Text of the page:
Scientific studies testing the quality of TV programming or the efficiency of advertising aren’t a new thing. In the children’s educational realm, esteemed programming from Sesame Street to Blues Clues has been built around detailed research. Sesame Street actually has an Education and Research (E&R) department that reviews scripts and oversees studies aimed at revealing how to best deliver content to their target audience. In Universities, classes are dedicated to media and advertising, or psychology and advertising; all looking at voluminous studies about what does, or doesn’t, work in delivering a message (educational, advertising, or otherwise) to the audience. For as long as someone has been selling a product, there has been someone else selling a means to be a better salesman.
On Tuesday, the New York Times reported on one of the newest experiments in television advertising. The study is being run for television network NBC. What makes for an interesting twist is, in the new study, unlike prior examples, the immediate goal isn’t to sell products to consumers, rather, it is instead to help the network sell ad slots to advertisers.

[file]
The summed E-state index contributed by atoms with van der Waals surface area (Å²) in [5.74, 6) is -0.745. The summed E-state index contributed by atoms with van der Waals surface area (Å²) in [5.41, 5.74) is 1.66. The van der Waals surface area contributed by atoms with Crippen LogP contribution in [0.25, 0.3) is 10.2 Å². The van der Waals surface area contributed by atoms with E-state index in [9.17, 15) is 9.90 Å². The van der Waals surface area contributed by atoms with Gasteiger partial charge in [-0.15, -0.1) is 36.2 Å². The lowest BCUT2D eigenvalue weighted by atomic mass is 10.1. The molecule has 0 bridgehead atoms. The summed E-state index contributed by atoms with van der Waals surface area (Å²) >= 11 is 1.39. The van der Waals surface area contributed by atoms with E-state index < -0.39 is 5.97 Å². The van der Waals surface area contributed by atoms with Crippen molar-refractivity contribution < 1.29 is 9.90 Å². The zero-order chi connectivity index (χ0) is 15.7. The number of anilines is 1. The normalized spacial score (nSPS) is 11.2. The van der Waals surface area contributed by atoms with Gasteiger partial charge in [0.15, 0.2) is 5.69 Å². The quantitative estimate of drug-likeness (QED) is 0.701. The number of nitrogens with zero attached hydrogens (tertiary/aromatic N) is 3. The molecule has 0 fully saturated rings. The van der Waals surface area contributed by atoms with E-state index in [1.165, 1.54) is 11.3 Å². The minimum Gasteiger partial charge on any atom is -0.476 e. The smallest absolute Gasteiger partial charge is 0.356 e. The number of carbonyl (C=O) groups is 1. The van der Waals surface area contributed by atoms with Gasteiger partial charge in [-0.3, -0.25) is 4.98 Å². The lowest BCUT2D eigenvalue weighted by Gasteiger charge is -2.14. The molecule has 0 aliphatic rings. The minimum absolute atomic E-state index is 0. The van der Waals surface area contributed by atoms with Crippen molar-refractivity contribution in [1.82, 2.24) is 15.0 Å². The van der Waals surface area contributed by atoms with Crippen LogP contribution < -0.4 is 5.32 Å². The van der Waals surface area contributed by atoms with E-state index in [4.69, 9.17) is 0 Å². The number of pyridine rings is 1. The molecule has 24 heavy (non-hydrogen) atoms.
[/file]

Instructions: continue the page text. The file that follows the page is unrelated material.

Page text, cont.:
At issue is fast-forwarded commercials and whether they leave any impact on the viewer. In these times of Tivo-TV where digital video recorders allow consumers to watch TV with built in delays it’s a contentious subject. TV ads are valued based on impressions (or views) by the audience. Advertisers pay millions of dollars for these “eyeballs.” But if a viewer is using a Digital Video Recorder to scroll and fast forward past the ads, they could be paying for views they don’t actually get. Advertisers don’t want to pay for ads that they believe are not viewed. TV Networks, on the other hand, want to maximize their advertising returns (especially in the face of increased competition from the Internet for advertising dollars). They don’t want to have to discount for ads that may, or may not be viewed. They don’t want to have to come up with a metric for accurately determining how many ads are skipped. The measurement and accounting would be a nightmare. Ergo, NBC is running tests, tests to convince advertisers that fast forwarded ads are still valuable.
In the experiments for NBC, done with the help of Innerscope Research, people are hooked up to sensors that measure heart rate, skin temperature (sweaty palms) changes in breathing, and also sensors which measure eye movement. (Eye-tracking is an old standby in media experiments. It’s been used to test things as varied as where to place on a character on the screen in a Sesame Street educational skit or to measure whether a viewer’s eyes are focused on the beer or the scantily clad model in beer commercials).